Reports from the Bibliographic Bunker
Jed Birmingham on William S. Burroughs Collecting
In Burroughs’ first appearance in Chicago Review in 1958, he is presented as a San Francisco poet. As Linda Richman would say, Burroughs was neither in San Francisco nor a poet, discuss. Well, to say the least, many poets in San Francisco were verklempt, particularly Jack Spicer and his circle. Spicer was a founding member of the San Francisco Renaissance when it was the Berkeley Renaissance in the late 1940s and he did not take too kindly to Ginsberg and company rolling into town to take over the Six Gallery space that he had developed. Spicer rightly saw that the San Francisco Scene as presented by Evergreen Review (Issue 2) was the creation of the New York media. Spicer hated nothing more than New York and all that it represented. Ginsberg, Kerouac, and Burroughs were quite simply Yankees, a team the baseball-loving Spicer loathed.
In 1964, Stan Persky, a recent arrival from Los Angeles who quickly became a member of the Spicer circle, edited Open Space, a mimeo mag that spewed out 15 issues in only 12 months. Like Spicer, Persky lashed out at a number of literary targets in San Francisco from Donald Allen to Lawrence Ferlinghetti. Nobody was spared in this deliciously malicious little mag as gossip rag. If you ever get a copy of Open Space — and that is doubtful since they are notoriously scarce (and deliberately so to frustrate attempts by collectors to accumulate complete runs) — be sure to have your copy of Kevin Killian’s and Lewis Ellingham’s Poet Be Like God, a literary biography of Spicer and his circle, on hand. Like J Magazine and a host of other Spicer-related mags, Open Space spread the gospel of Saint Jack to an incredibly limited cloister of initiates. Open Space is totally inside and exclusive, like the best of mimeo.
Issue One features a review of William Burroughs and Allen Ginsberg’s Yage Letters (see below). Burroughs becomes William Burros and it is clear the Spicer circle considered him a complete jackass. The review cuts like a stiletto. What comes across loud and clear in the review is that Persky, Spicer, and crew considered Burroughs and Ginsberg tourists exploiting not only South America, but also San Francisco. Ferlinghetti and City Lights was the American Express office for the interloping Eastern Beatniks, providing funds generated from the commercialization of the SF Renaissance as well as a kiosk for the dissemination of their propaganda.
The review also makes clear that Spicer fueled the muse with alcohol more than drugs. Spicer did not have to travel to Peru for yage when Gino and Carlo’s cocktail lounge down the street was providing the nectar of the gods that he preferred. Burroughs and the Beats were outsiders, carpetbaggers who would be denied the right to drink with Spicer no matter how much Ferlinghetti and Ginsberg tried to step up to the counter and sit-in.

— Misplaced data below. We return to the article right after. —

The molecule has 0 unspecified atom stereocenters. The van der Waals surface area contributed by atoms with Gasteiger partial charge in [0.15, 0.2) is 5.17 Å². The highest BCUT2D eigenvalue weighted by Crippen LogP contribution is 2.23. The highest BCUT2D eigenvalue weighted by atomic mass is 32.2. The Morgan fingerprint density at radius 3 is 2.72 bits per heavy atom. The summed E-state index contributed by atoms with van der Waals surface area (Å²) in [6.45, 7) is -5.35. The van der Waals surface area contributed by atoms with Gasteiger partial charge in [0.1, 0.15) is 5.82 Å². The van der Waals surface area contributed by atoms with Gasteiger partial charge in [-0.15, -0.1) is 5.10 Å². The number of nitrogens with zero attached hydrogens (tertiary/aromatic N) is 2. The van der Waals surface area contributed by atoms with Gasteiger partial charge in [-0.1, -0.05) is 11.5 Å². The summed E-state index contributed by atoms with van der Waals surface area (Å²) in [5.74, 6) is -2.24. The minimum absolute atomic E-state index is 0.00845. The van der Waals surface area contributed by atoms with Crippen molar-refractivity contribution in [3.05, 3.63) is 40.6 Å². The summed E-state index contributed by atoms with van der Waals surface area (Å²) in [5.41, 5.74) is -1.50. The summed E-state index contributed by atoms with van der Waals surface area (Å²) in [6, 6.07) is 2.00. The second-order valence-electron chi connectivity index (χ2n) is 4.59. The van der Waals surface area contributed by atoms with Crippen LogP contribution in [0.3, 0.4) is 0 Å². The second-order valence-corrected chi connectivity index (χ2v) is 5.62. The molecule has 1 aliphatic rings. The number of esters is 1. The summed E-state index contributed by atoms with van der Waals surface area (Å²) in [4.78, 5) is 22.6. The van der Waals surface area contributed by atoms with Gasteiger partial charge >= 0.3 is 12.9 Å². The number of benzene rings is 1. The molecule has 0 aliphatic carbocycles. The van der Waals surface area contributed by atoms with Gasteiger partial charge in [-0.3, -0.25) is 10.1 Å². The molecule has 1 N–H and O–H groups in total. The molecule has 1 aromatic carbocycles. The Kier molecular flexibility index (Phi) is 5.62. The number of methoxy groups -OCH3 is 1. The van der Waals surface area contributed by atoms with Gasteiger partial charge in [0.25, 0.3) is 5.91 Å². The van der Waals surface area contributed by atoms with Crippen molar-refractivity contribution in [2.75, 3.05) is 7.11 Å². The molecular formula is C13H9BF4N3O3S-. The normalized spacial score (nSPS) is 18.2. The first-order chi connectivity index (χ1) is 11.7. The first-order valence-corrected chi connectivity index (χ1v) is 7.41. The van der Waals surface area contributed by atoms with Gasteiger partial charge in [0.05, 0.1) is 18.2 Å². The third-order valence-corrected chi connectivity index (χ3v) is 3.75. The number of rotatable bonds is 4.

William Burros and Allen Ginsberg, The Lager Letters (San Francisco, Baedecker Lights, 1963)
[Satirical review of The Yage Letters, which had been published by City Lights in 1963. The review appeared in Open Space 1, 1964.]
Mr. Burros has written the best travel guide for South America now available. This book would make a wonderful gift. It really tells you the kinds of things you’d want to know without a lot of crap about churches and liberator heroes: where the busses are, what the food is like, who you can talk to, where to get boys, etc. The only thing one is hard put to understand is why is there all this fuss about something called Lager, which, as best as I can understand, is something you could get in the Anxious Asp. I mean, why does he bother to give us all this dope when any normal man would be perfectly satisfied with grass or else one of those little sugar cubes the LSD people put out?
Of course, all these episstles were published in various avant-gargle mags a few years ago and Mr. G.’s histrionics are, as usual, completely unintelligible. I really tried through most of this to keep telling myself about Burros’ humanity, that the boys do matter to him, do have something to do with Eros, that the junk is more than a fixed thing — but after a certain point, despite his well-timed caustic sense of wit, one knows that it is hopeless, they’ve gone over the edge and it aint readable or poetry or love.
8 thoughts on “The Lager Letters (A Satirical Review of The Yage Letters)”
Speaking of satire…no cow is scared to me…I always started off rebelling against the things that headpsinfluenced me most before jumping into their depths…maybe didn’t want to admit their power over me…
And I really like ‘episstles’ and ‘avant’gargles’. Nice stuff.
calling that ‘satire’ is a bit like calling my school playground impressions of my teachers ‘cutting edge political theatre’!
I never knew that there were divisions between East and West coast writers of that era. Did Spicer consider himself a Beat poet?
Spicer resented the Beats, did not consider himself a Beat poet, and disliked the fact that his poetry was linked to their work in places like Evergreen Review and the related San Francisco Poets LP.
Would you group hiim with the Beats? Or with any other poetic school/movement?
I would not group him with the Beats. He is usually listed as a SF Renaissance poet, but you can further narrow that down to Berkeley Renaissance (late 1940s into the 1950s) with Robin Blaser and Robert Duncan as his peers. Poets influenced by Spicer include Harold Dull, Stan Persky, and James Alexander. The key magazines and presses are White Rabbit, Auerhahn, Open Space and J. Check out Mimeo Mimeo for lots more Spicer material and a complete review of Open Space publications.
Thanks, Jed. I’ll definitely check out what Mimeo Mimeo has published about him. I’ve been listening to podcasts of Spicer reading–there are a few available free online–as well as discussions of his work.